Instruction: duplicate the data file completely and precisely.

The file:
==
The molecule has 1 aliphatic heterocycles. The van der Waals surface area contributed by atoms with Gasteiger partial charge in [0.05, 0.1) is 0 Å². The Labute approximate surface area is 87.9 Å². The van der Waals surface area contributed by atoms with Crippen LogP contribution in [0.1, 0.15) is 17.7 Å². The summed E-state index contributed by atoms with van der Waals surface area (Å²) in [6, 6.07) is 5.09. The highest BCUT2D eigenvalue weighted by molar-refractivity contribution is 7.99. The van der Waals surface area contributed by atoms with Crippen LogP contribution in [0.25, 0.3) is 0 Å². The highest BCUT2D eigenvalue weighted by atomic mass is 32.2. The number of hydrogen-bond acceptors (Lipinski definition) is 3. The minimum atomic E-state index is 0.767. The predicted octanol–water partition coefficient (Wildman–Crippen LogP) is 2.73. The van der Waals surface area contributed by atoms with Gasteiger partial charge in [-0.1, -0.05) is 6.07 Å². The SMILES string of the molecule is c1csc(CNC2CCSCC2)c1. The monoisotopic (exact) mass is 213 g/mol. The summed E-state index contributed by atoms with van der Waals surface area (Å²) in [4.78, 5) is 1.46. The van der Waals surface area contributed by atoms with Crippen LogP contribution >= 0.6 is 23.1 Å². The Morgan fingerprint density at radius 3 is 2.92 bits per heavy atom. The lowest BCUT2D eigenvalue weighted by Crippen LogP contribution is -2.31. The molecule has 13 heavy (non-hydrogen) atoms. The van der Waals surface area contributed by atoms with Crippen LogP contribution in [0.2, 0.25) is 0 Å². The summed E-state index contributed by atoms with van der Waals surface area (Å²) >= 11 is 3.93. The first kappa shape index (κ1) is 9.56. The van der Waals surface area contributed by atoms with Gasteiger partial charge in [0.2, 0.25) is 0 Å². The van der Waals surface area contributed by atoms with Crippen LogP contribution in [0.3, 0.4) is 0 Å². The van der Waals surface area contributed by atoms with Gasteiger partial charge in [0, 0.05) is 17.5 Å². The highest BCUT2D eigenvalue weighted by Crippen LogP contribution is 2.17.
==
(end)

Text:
The molecule has 1 aliphatic heterocycles. The van der Waals surface area contributed by atoms with Gasteiger partial charge in [0.05, 0.1) is 0 Å². The Labute approximate surface area is 87.9 Å². The van der Waals surface area contributed by atoms with Crippen LogP contribution in [0.1, 0.15) is 17.7 Å². The summed E-state index contributed by atoms with van der Waals surface area (Å²) in [6, 6.07) is 5.09. The highest BCUT2D eigenvalue weighted by molar-refractivity contribution is 7.99. The van der Waals surface area contributed by atoms with Crippen LogP contribution in [0.25, 0.3) is 0 Å². The highest BCUT2D eigenvalue weighted by atomic mass is 32.2. The number of hydrogen-bond acceptors (Lipinski definition) is 3. The minimum atomic E-state index is 0.767. The predicted octanol–water partition coefficient (Wildman–Crippen LogP) is 2.73. The van der Waals surface area contributed by atoms with Gasteiger partial charge in [-0.1, -0.05) is 6.07 Å². The SMILES string of the molecule is c1csc(CNC2CCSCC2)c1. The monoisotopic (exact) mass is 213 g/mol. The summed E-state index contributed by atoms with van der Waals surface area (Å²) in [4.78, 5) is 1.46. The van der Waals surface area contributed by atoms with Crippen LogP contribution >= 0.6 is 23.1 Å². The Morgan fingerprint density at radius 3 is 2.92 bits per heavy atom. The lowest BCUT2D eigenvalue weighted by Crippen LogP contribution is -2.31. The molecule has 13 heavy (non-hydrogen) atoms. The van der Waals surface area contributed by atoms with Crippen LogP contribution in [0.2, 0.25) is 0 Å². The summed E-state index contributed by atoms with van der Waals surface area (Å²) >= 11 is 3.93. The first kappa shape index (κ1) is 9.56. The van der Waals surface area contributed by atoms with Gasteiger partial charge in [0.2, 0.25) is 0 Å². The van der Waals surface area contributed by atoms with Crippen LogP contribution in [0.3, 0.4) is 0 Å². The van der Waals surface area contributed by atoms with Gasteiger partial charge in [0, 0.05) is 17.5 Å². The highest BCUT2D eigenvalue weighted by Crippen LogP contribution is 2.17.